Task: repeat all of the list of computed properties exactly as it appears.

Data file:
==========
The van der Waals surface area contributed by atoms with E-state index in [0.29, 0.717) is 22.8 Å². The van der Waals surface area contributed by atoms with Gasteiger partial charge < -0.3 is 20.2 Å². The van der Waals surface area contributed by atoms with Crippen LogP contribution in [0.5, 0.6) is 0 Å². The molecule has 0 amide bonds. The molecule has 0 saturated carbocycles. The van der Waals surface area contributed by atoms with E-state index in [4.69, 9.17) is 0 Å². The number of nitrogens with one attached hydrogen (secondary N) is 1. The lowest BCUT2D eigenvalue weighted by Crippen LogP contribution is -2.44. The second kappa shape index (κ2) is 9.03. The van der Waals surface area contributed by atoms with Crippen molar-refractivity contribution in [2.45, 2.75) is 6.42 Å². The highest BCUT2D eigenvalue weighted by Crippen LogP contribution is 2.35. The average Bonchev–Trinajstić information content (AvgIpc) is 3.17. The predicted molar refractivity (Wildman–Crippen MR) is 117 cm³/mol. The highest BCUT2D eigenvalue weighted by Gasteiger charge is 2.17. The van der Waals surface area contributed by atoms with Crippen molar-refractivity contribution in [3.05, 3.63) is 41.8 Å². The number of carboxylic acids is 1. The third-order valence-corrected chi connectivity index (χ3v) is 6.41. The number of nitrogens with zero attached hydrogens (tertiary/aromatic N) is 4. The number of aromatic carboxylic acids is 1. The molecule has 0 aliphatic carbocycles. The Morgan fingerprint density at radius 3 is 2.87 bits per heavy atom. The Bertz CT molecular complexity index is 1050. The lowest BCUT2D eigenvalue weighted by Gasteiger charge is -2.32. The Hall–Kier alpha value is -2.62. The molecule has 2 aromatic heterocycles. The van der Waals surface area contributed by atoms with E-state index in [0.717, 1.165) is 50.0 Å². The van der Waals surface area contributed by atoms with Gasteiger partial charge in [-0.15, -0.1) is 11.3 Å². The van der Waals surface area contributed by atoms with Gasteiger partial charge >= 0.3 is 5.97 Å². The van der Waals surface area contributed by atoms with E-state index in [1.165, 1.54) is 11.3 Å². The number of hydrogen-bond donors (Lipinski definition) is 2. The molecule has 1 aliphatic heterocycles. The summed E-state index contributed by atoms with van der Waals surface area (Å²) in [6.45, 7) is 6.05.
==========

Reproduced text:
The van der Waals surface area contributed by atoms with E-state index in [0.29, 0.717) is 22.8 Å². The van der Waals surface area contributed by atoms with Gasteiger partial charge < -0.3 is 20.2 Å². The van der Waals surface area contributed by atoms with Crippen LogP contribution in [0.5, 0.6) is 0 Å². The molecule has 0 amide bonds. The molecule has 0 saturated carbocycles. The van der Waals surface area contributed by atoms with E-state index in [4.69, 9.17) is 0 Å². The number of nitrogens with one attached hydrogen (secondary N) is 1. The lowest BCUT2D eigenvalue weighted by Crippen LogP contribution is -2.44. The second kappa shape index (κ2) is 9.03. The van der Waals surface area contributed by atoms with Crippen molar-refractivity contribution in [2.45, 2.75) is 6.42 Å². The highest BCUT2D eigenvalue weighted by Crippen LogP contribution is 2.35. The average Bonchev–Trinajstić information content (AvgIpc) is 3.17. The predicted molar refractivity (Wildman–Crippen MR) is 117 cm³/mol. The highest BCUT2D eigenvalue weighted by Gasteiger charge is 2.17. The van der Waals surface area contributed by atoms with Crippen molar-refractivity contribution in [3.05, 3.63) is 41.8 Å². The number of carboxylic acids is 1. The third-order valence-corrected chi connectivity index (χ3v) is 6.41. The number of nitrogens with zero attached hydrogens (tertiary/aromatic N) is 4. The number of aromatic carboxylic acids is 1. The molecule has 0 aliphatic carbocycles. The Morgan fingerprint density at radius 3 is 2.87 bits per heavy atom. The Bertz CT molecular complexity index is 1050. The lowest BCUT2D eigenvalue weighted by Gasteiger charge is -2.32. The Hall–Kier alpha value is -2.62. The molecule has 2 aromatic heterocycles. The van der Waals surface area contributed by atoms with E-state index in [0.717, 1.165) is 50.0 Å². The van der Waals surface area contributed by atoms with Gasteiger partial charge in [-0.15, -0.1) is 11.3 Å². The van der Waals surface area contributed by atoms with Gasteiger partial charge >= 0.3 is 5.97 Å². The van der Waals surface area contributed by atoms with E-state index in [1.165, 1.54) is 11.3 Å². The number of hydrogen-bond donors (Lipinski definition) is 2. The molecule has 1 aliphatic heterocycles. The summed E-state index contributed by atoms with van der Waals surface area (Å²) in [6.45, 7) is 6.05.